Between 1866 and 1883, Austin Lodge No. 12 rented in several places, but always near Congress Avenue. George Hancock, Rust and Moore, the Independent Order of the Odd Fellows, Walter Tipps, and Crow and Jones are listed as proprietors. In March 1883, a change was made to the new Masonic Temple on the southeast corner of Seventh and Colorado Streets, which served until August 1, 1923, when the move was made to the Scottish Rite Cathedral at Eighteenth and Lavaca. The Lodge met at the Scottish Rite until it moved to its own building at 4220 Bull Creek Road (Bull Creek Road and Jackson Street). This building served Austin Lodge #12 until May of 2003, when the Lodge returned to it’s former home at the Scottish Rite.
Among other accomplishments, Austin Lodge No. 12 has actively contributed much to alleviate the suffering of mankind. By 1867 a Relief Committee equipped with an “indigent fund” had been established. In 1874 a brother and his family were sent to Washington, D.C., at a cost to the lodge of $219.65, and the following year $13.25 was sent to the “coast sufferers.” Victims of the Cisco cyclone received a lodge donation of $25 in 1893, while, $100 was sent to those caught in the San Francisco earthquake of 1906. The Galveston storm (1900), the Paris, Texas fire (1916), the Corpus Christi flood (1919), and numerous other catastrophes have evoked contributions from the lodge membership. A gift of over $3,200 was made to the Masonic Home and School at Fort Worth in 1923. In such ways the lodge has proved its concern for humanity.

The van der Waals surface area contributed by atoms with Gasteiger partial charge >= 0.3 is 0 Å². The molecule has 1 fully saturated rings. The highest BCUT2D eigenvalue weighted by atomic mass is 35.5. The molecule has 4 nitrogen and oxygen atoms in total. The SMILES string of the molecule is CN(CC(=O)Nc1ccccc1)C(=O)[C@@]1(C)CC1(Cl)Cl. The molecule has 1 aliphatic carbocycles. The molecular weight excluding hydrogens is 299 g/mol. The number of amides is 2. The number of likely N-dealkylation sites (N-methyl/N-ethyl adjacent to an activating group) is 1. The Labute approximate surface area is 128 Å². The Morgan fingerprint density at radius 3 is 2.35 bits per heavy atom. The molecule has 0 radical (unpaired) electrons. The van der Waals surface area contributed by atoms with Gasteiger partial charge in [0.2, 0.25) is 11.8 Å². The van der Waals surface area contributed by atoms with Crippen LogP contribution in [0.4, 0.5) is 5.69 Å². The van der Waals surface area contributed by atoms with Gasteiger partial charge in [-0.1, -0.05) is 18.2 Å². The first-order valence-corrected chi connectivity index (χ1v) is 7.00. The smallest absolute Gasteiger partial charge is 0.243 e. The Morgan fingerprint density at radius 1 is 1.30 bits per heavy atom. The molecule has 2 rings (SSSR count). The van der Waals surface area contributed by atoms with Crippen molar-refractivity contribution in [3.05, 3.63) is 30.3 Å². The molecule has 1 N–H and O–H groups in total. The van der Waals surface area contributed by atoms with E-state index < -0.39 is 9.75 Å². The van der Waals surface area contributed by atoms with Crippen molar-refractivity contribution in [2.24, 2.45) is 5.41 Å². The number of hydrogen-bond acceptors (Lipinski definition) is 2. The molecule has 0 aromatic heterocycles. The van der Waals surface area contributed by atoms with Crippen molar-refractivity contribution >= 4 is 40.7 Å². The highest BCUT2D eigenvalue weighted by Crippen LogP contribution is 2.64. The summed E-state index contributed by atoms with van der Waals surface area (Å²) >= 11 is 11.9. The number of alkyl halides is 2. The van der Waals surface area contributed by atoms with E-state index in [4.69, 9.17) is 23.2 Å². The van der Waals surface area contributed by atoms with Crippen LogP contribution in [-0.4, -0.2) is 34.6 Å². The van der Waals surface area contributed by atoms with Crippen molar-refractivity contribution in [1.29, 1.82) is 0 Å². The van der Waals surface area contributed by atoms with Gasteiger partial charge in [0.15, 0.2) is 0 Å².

Dedication of buildings has been another area where Austin Lodge No. 12 has been active, and such occasions have brought honor to the fraternity. Sometimes the events were ornamented with parades and picnics which culminated in serious ceremonies presided over by the lodge officers. Structures of the State of Texas which had their cornerstones laid and leveled by Austin Lodge No. 12 include: the Old Land Office Building (March 31, 1851); the “Colonial” Capitol (July 4, 1852); the “Old Main” building of the University of Texas (November 17, 1882); and the present Capitol building (May 16, 1888). On September 4, 1914, the lodge was in charge of laying the cornerstone at the Scottish Rite Cathedral at Eighteenth and Lavaca, and on October 20, 1930, performed the same honors for the Travis County Courthouse. Some of the churches in Austin for which these services were conferred include the Protestant Episcopal Church (April 7, 1853), the Southwestern Methodist Church at Tenth and Brazos (September 6, 1883), and the First congregational Church (November 23, 1907). Such activities have always displayed the Masonic fraternity favorably in the public eye.
Educational activities have been attempted, but some have been more successful than others. In December 1852, Austin Lodge No. 12 announced that it would establish the Austin Masonic High School consisting of two separate departments for males and females, which, unfortunately, never came to fruition.